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Oregon’s Path Back To The National Title

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Oregon’s Path Back To The National Title

Josh Schlichter
Reported by Josh Schlichter on November 18, 2012
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Oregon’s Path Back To The National Title

Ah chaos, it’s great when you’re watching it, not when you’re a part of it. As the SEC teams get their annual late season tune up game against FCS schools, Oregon had to face the best team its faced yet and fell right on their faces. With the loss, Oregon’s national title hopes reduced to a prayer. What’s even worse is that Oregon’s conference title has been taken away from them for one week, and after all the respect the Ducks have mustered this season, it seems as if they will be getting a consolation prize rather than a reward; alas, it is what makes College Football so special: to be the best, you must be perfect. There aren’t any wild-cards, or cinderella stories in the national title game, just the nation’s two best teams, and this year, Oregon is not one of them.

The most important thing to remember is that Oregon’s overtime loss to a top-15 team is considerably more forgivable than Kansas State’s loss to an unranked Baylor team with the worst defense in the country. That could go a long way when talking about possible chaos happening in the final week of the season (a-la 2006).

While it will require a big amount of chaos, it isn’t an unreasonable amount of chaos to ask for. Here are Oregon’s chances at getting back into the national title, and conference title game. I rank each scenario on a scale of one to ten, with one being the lowest probability.

We’ll go over Oregon’s shot at the Rose Bowl first. UCLA holds the key to it all. Yes, the Civil War isn’t a gimme anymore, but if Oregon can beat OSU, everything sits on the UCLA-Stanford game. Stanford just played one of the biggest game in the program’s history, so an emotional let down is possible. Problem is, UCLA just played one of the biggest game in its history as well, knocking off an embattled USC team. UCLA has a chance to beat Stanford, no doubt about it, but the Cardinal should be the favorite.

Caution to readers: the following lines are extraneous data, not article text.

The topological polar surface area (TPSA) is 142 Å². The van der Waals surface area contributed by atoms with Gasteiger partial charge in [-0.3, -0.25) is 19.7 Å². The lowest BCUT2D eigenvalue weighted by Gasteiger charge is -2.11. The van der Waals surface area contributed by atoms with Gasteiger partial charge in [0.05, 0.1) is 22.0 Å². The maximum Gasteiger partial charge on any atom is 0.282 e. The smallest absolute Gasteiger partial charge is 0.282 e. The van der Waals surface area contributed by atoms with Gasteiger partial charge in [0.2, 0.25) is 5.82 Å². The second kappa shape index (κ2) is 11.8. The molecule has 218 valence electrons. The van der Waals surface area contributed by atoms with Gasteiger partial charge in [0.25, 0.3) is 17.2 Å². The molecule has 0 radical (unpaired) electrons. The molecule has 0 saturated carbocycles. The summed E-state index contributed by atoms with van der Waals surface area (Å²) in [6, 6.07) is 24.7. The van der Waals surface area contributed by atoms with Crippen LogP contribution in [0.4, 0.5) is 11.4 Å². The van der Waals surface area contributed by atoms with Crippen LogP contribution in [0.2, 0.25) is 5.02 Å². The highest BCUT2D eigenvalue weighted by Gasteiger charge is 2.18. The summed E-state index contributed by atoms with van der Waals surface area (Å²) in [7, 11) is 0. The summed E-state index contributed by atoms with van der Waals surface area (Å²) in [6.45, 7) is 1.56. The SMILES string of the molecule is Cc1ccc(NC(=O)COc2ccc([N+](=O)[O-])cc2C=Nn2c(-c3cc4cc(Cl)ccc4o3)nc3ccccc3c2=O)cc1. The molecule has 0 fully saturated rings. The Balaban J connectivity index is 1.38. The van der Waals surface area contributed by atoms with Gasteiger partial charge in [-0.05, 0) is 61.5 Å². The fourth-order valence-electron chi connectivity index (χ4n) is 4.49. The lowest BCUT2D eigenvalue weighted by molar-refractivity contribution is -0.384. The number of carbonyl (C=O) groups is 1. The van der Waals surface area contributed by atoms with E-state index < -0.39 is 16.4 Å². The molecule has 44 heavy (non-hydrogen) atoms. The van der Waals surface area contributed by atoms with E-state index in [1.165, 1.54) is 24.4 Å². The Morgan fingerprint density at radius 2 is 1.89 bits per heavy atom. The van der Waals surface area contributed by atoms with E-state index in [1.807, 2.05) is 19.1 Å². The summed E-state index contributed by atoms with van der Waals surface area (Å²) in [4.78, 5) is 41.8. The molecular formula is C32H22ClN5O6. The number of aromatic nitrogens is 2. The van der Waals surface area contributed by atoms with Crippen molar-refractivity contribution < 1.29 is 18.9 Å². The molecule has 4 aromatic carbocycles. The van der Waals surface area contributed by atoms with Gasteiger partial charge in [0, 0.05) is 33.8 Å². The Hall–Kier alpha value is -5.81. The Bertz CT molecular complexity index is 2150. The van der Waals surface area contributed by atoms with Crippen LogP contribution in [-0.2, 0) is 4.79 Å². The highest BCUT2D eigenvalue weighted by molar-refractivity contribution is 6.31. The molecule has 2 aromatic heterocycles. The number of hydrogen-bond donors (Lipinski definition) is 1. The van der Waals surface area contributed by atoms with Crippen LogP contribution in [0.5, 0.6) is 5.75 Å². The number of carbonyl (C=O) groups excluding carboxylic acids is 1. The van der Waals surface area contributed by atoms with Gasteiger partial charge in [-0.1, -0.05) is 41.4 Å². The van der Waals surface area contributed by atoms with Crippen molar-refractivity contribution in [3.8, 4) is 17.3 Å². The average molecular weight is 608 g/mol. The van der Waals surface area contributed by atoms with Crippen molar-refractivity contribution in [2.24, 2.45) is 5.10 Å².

Chances UCLA beats Stanford: 7

The national title picture is separate from the conference race, which is a good thing for Oregon (remember Alabama last year?) Oregon’s path is more domino related than anything, and both paths involve some sort of upset to open the door back up for the Ducks. Outside of the SEC championship game, Oregon needs two losses ahead of them. The two best chances of that happening are in the Notre Dame-USC game, and the Florida State-Florida game.

USC is not the team that everyone thinks they are. The Trojans have lost every game that has had implications nationally this season, and have done so in undisciplined, sloppy fashion. Southern Cal will be missing its pride and joy Matt Barkley for the rivalry game, so another Mater Dei quarterback Max Wittek will be called upon to proverbially save Lane Kiffin’s coaching career. Maybe having a freshman under center will make Kiffin simplify his ridiculously complex offense that even his seasoned players don’t understand twelve weeks into the season. On the other side, Notre Dame is four quarters away from a national championship berth.

Chances USC beats Notre Dame: 3

The second key game is probably even more important than the ND-USC game, and that is Florida State vs. Florida. Let’s just say that Florida is not as good as people think, and Florida State is way better than it looks. If it weren’t for the Noles blowing a big lead against NC State, they would be right up there in the national title conversation. This is probably the most likely thing to aid the Ducks next Saturday.

Chances Florida State beats Florida: 8

The final, but more estranged path is through Georgia Tech upsetting Georgia, and Georgia beating Alabama. If the Yellow Jackets can somehow knock of their in-state rivals, which isn’t impossible, the Bulldogs could beat Alabama, which would then allow Oregon to slide through the back door to play Notre Dame in the title game.

Chances the Georgia Chaos Theory plays out: 2

So yes, the chances are slim. Oregon controlled its destiny, and now, it needs a miracle to get it back.

About Author
Josh Schlichter

Josh SchlichterJosh is a College Football enthusiast from sunny Southern California. He has written for several self-operated prep sports blogs, as well as multiple SB Nation sites. In High School, Josh played football for four years, and helped create and operate the team's no-huddle system. Most of Josh's football knowledge branches from watching College Football his entire life, and is backed up by his first hand experience in both option and spread offenses. Above all, though, he is a proud student at the University of Oregon.@joshschlichterView all posts by Josh Schlichter →


 

 

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